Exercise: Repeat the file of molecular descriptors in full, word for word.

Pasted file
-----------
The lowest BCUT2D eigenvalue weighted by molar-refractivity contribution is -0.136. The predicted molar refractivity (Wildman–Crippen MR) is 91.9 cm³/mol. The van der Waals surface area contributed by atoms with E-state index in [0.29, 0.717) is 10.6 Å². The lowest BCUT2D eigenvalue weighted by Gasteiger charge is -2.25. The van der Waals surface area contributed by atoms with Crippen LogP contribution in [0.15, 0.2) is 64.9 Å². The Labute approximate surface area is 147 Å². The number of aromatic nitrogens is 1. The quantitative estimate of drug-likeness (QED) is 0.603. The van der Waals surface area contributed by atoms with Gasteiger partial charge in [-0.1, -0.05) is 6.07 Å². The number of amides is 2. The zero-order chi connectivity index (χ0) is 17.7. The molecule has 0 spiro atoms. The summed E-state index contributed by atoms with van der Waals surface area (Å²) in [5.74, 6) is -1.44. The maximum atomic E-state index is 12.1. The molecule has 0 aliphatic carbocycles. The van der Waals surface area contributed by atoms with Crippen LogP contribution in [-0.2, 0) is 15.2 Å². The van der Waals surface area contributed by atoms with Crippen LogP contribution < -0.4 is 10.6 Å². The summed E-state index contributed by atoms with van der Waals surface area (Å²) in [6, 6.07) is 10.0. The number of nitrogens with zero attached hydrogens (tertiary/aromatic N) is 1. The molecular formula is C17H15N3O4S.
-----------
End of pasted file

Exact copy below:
The lowest BCUT2D eigenvalue weighted by molar-refractivity contribution is -0.136. The predicted molar refractivity (Wildman–Crippen MR) is 91.9 cm³/mol. The van der Waals surface area contributed by atoms with E-state index in [0.29, 0.717) is 10.6 Å². The lowest BCUT2D eigenvalue weighted by Gasteiger charge is -2.25. The van der Waals surface area contributed by atoms with Crippen LogP contribution in [0.15, 0.2) is 64.9 Å². The Labute approximate surface area is 147 Å². The number of aromatic nitrogens is 1. The quantitative estimate of drug-likeness (QED) is 0.603. The van der Waals surface area contributed by atoms with Gasteiger partial charge in [-0.1, -0.05) is 6.07 Å². The number of amides is 2. The zero-order chi connectivity index (χ0) is 17.7. The molecule has 0 spiro atoms. The summed E-state index contributed by atoms with van der Waals surface area (Å²) in [5.74, 6) is -1.44. The maximum atomic E-state index is 12.1. The molecule has 0 aliphatic carbocycles. The van der Waals surface area contributed by atoms with Crippen LogP contribution in [-0.2, 0) is 15.2 Å². The van der Waals surface area contributed by atoms with Crippen LogP contribution < -0.4 is 10.6 Å². The summed E-state index contributed by atoms with van der Waals surface area (Å²) in [6, 6.07) is 10.0. The number of nitrogens with zero attached hydrogens (tertiary/aromatic N) is 1. The molecular formula is C17H15N3O4S.